How To: Celebrate July Fourth in DC Without Being a Total Tourist

I live in Washington, DC.

Okay, that's a lie, and I promised I wouldn't lie here so here's the truth: I live .3 miles from the DC border. I work in DC. I went to school in DC. I spend a good chunk of my time in DC. But I live in Maryland. And I've lived here long enough to know that it's probably not the best idea to head downtown on the Fourth of July.

Usually, my family and I go see fireworks up in Rockville and watch the Capital Fourth ones on TV. But this year, my friend Hanna was visiting me, and I figured she'd rather see the Nation's Capital than the town that inspired this song.

(Does anyone else always mix up O.A.R and R.E.M because of that song? I mean both band names are three letters, which can be confusing enough as it is. Add in that one of them is actually from Rockville and the other just has a song about Rockville and I can never remember which is which. Maybe that's just me. Anyway.)

Here's what we ended up doing. I present: How to Celebrate July Fourth in Washington, DC Without Being a Total Tourist.*

Start your day late.

Tourists start their days early. Wait a little longer! Show up downtown fashionably late at around 2 or 3 to prove that you're confident, cool, and casual! Or at least try to convince yourself of this to justify hitting the snooze button for a fifth time.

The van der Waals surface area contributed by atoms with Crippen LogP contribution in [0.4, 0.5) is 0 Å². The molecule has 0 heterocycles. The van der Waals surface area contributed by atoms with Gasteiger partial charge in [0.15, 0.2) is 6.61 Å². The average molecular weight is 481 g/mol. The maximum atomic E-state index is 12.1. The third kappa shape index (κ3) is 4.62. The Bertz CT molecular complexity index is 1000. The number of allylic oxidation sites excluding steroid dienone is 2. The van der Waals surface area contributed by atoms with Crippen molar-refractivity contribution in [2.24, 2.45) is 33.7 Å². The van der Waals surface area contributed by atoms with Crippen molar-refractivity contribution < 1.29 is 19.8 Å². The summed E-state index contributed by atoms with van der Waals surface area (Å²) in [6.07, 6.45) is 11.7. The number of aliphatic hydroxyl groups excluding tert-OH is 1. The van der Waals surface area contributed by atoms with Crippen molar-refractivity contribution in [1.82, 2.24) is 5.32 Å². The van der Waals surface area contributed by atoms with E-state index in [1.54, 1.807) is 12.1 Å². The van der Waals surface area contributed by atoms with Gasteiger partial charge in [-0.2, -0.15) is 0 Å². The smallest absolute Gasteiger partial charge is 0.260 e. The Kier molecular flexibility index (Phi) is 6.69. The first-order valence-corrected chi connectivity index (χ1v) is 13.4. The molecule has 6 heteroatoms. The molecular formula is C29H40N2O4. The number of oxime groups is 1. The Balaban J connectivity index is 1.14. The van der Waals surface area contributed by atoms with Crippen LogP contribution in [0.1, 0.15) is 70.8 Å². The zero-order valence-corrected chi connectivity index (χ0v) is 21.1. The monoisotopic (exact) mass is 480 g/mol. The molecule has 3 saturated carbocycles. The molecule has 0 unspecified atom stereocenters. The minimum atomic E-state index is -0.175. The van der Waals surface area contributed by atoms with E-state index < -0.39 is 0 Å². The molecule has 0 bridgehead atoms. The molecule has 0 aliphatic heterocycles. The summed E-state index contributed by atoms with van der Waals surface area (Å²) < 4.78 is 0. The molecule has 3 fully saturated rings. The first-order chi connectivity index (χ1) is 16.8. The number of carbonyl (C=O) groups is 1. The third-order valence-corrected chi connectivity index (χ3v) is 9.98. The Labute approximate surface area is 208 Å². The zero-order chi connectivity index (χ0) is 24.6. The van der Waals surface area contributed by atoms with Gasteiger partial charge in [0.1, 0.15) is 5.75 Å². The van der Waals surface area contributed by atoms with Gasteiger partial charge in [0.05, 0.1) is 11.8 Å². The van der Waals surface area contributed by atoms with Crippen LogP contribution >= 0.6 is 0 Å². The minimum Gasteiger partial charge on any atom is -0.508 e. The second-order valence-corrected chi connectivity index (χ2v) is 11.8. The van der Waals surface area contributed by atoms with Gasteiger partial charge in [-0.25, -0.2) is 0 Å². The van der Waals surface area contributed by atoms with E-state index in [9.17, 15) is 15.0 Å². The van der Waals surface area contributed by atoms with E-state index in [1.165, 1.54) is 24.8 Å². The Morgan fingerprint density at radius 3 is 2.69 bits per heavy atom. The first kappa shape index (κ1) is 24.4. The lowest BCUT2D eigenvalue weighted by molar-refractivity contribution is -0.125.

Eventually, get going. And start at the place that holds the Declaration of Independence: the National Archives. Because, of course, this is an idea that nobody else will have.

Enter the Archives through the back door.

You'll find that there's no line, and you can just walk right in! Wow, what a great DC museum hack!

You'll also find that this is the entrance to the research library, not the museum. You can try to convince the security guard that yes, of course you do want to do research on a holiday, there's nothing weird or suspicious about that, but he won't believe you. Exit the building discouraged. Get on line like a normal person.

You know what? Just skip the Archives.

Stand on line for a little while before realizing that it's not moving. Find out that they have stopped letting people into the museum for a little while because it's too crowded. Decide to just hop out of the line and walk up to Constitution Avenue, blaming Nicholas Cage for the heightened security. Notice a group of people, still waiting on line, who all have the Constitution on their shirts. Wonder why they're waiting over an hour to see the document when they could just, you know, look down.

Wander around the Sculpture Garden.

Walk around the fountain in the center, but don't dip your feet in because it's not actually allowed. Feel kind of smug, because after all this is something that only two kinds of people would know--the kind of people who come here a lot, and the kind of people who actually read signs when they enter places. Count the people wearing "America: Back to Back World War Champs" tank tops. Wonder if they wear those shirts on any other day of the year. Go and look at your favorite sculpture, Roy Lichtenstein's House I, and get REALLY frustrated with it like you always do. 


Give Somebody Directions.